All of these events struck a firm blow against Lula’s image, however. Only a week before the October 1 vote, analysts had expected that Lula would win 52% of the vote, but he only won 48.61% of the votes. In contrast, Geraldo Alckmin, the opposition leader, enjoyed a spectacular resurgence, moving beyond 30% to reach 41.64% of the total. On October 29, Lula and Alckmin will square off again in the second round.


Cards Held by Lula


Despite everything, Lula has some strong cards up his sleeve. For Valeriano Costa, professor of political science at the University of Campinas (UNICAMP), the key to Lula’s popularity is the “great sense of identity that he has established among the poorest voters” thanks to such social programs as his Family Grant program, which provides subsidies for 11 million poor people. His successful social policy is a component of his image – “a humble, poor person, who rose up and became a great politician who is internationally known. All of this has been a source of satisfaction to the poorest segment of voters in the North and Northeast, and they have closed ranks around Lula.”


Barreto agrees that the government’s social policies have been a total success. However, he says that the programs themselves have been less successful. He calls them “a wide-ranging marketing success.” In his view, the programs have raised expectations among the country’s poorest social classes that they will make even more progress during Lula’s second administration.


On the other hand, Barreto explains, the opposition parties’ negative marketing strategy regarding the Brazilian government’s scandals has backfired. “The critics have undermined the image of Lula and of the entire political class.” However, if everyone is viewed as corrupt, then people “use other criteria for choosing” politicians, Barreto adds. Besides, during Lula’s administration, the number of poor people in the country has declined, according to reports by major institutions.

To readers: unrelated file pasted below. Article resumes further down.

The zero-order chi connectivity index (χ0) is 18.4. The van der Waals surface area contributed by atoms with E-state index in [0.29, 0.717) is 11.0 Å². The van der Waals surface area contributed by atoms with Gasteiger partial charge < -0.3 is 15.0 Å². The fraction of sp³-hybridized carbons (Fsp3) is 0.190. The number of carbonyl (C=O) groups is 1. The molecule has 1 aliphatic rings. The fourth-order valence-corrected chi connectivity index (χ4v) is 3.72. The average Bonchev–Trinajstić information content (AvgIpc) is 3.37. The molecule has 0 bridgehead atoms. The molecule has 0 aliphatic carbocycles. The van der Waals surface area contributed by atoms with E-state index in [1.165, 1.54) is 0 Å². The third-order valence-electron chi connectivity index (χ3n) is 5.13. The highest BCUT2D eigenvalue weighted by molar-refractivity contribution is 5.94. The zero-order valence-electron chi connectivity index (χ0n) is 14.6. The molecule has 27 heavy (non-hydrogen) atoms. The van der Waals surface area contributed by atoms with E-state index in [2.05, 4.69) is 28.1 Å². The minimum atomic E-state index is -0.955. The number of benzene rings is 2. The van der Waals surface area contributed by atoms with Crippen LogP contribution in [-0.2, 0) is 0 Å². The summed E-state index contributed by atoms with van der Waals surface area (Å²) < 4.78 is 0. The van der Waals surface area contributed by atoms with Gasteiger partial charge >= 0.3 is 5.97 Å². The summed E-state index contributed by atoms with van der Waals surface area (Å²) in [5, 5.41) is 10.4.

Anita Kon, an analyst at the Econolatin Network in Brazil and professor at the Pontifical Catholic University in Sao Paulo, notes that most of the public policies enacted by the Lula government had their origin in earlier governments. However, the achievements took place in this government’s legislature, including the stabilization of inflation. During the current election year, says Kon, the top priority has been “adjusting the minimum salary to higher inflation rates and readjusting salaries for specific categories of public-sector workers.” In addition, getting control of inflation has improved the buying power of low-income workers. Finally, “they managed to liquidate part of Brazil’s foreign debt, thanks to the favorable accumulation of international reserves and to the [upward] revaluation of the currency [the Real].”


Bright Spots and Dark Spots


During Lula’s first term in office, the bright spots have been these social improvements, along with a pragmatic economic policy, control of inflation, appreciation of the currency and the trade surplus. However, the low level of political ethics and the failure to create sustainable growth have cast a shadow on the administration. With the arrival of Lula, many Brazilians were expecting Brazilian politics to meet a higher standard of morality. They anticipated that “our institutions would be perfected,” says Barreto. For many people, the government has failed in that respect.